Central to the story is Mima, the young pop idol that wished to become an actress. There is an initial ambiguity as to whose idea it is, with her agents believing that an increase in her public exposure can only be a good thing. She soon embraces the idea though, and wholeheartedly throws herself into her new career. It isn`t easy of course, especially when her new peers and colleagues look down on her because of her pop background. Her agents work to get her role expanded, but it comes at a cost. She has to portray a character that is raped, in a scene that verges on the exploitative. She`s reluctant of course, but feels obligated to her agents. It`s such a change from her previous image that the emotional pressure becomes too much to bear. From the opening scenes of the film, the story is told in such a way to set up a contrast between the public pop idol image of Mima and the private individual. This contrast becomes real for Mima when she starts being haunted by the pop idol image of her former self. As she continues to make bad decisions, her former self begins to taunt her, accusing her of selling out. It`s when it appears that this ghostly image can affect the real world that Mima begins to break from reality.
The film isn`t so simplistic as to paint a convenient exploitative villain. Mima`s agents do have her best interests at heart, and they realise that both they and Mima have to sacrifice her former image to succeed at her new career. While Tadokoro is implicit in the choices presented to Mima, he does profess reluctance when it becomes too exploitative. He recognises that it is the way the industry operates. Far more sympathetic to Mima is her other agent Rumi. Being a former pop star herself, she understands what Mima is going through. It`s one of the film`s more moving scenes when they are filming the rape, and Rumi realises just what she has done to her client.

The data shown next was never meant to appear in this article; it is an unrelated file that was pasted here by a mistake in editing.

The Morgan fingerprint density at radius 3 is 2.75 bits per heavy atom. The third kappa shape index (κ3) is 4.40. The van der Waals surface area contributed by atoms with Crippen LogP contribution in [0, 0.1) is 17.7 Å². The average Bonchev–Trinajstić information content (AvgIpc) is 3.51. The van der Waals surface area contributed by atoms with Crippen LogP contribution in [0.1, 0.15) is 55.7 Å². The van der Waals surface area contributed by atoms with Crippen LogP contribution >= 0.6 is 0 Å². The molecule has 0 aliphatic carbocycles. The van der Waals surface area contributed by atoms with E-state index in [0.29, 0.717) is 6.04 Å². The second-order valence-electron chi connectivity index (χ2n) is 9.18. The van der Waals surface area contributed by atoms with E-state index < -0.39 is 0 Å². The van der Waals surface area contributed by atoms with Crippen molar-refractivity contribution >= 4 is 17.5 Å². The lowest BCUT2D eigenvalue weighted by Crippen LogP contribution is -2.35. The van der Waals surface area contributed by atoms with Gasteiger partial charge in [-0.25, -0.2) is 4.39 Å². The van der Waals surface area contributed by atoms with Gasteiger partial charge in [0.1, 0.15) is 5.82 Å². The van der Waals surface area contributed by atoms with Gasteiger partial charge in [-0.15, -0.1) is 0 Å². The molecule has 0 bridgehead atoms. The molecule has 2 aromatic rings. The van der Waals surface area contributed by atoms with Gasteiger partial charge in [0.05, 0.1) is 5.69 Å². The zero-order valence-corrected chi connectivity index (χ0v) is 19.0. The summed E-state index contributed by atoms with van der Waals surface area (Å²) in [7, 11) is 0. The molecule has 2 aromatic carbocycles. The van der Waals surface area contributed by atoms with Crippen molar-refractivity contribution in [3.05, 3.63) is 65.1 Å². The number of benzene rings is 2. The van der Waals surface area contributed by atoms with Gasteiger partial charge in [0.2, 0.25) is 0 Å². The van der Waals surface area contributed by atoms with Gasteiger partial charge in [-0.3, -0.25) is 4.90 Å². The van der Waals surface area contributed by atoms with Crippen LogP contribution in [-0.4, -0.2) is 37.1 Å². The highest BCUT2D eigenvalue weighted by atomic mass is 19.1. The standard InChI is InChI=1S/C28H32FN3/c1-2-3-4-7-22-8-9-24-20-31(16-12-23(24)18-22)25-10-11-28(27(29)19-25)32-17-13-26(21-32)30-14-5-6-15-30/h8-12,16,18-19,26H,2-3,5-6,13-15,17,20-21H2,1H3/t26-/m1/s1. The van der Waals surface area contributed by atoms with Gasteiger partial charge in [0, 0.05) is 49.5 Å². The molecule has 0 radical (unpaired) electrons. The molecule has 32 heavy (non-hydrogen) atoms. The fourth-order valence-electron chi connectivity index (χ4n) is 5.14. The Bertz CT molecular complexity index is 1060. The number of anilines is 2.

The nature of fandom is revealed in the incidental moments of the film, as people gossip and spread rumours about Cham and Mima. It`s the sort of opinion that fills many a tabloid and is relatively innocuous. Fandom becomes more serious though, when Mima learns that she has a website in her honour. It should be ringing alarm bells when she sees that it chronicles the intimate and mundane events of her day-to-day life, as well as her inner feelings. She`s hardly computer literate though and as her reality begins to crumble, the website begins to reflect the pop idol self rather than who she wants to be. That she has a stalker is evident, someone who obsesses about the pop idol and doesn`t want that to change. When Mima announces that she is leaving Cham, the stalker becomes fixated on preventing that, and the lengths that he pursues grow more and more extreme.
Perfect Blue is one of the best thrillers that I have seen in years. It`s a story that draws in the viewer, is both unsettling and moving, and challenges the perceptions. The story is tightly plotted, and the climax had me at the edge of my seat. Unfortunately the disc is five years old now and getting long in the tooth. Perfect Blue is calling out for an anamorphic transfer. But while the disc may not be perfect, the film most certainly is.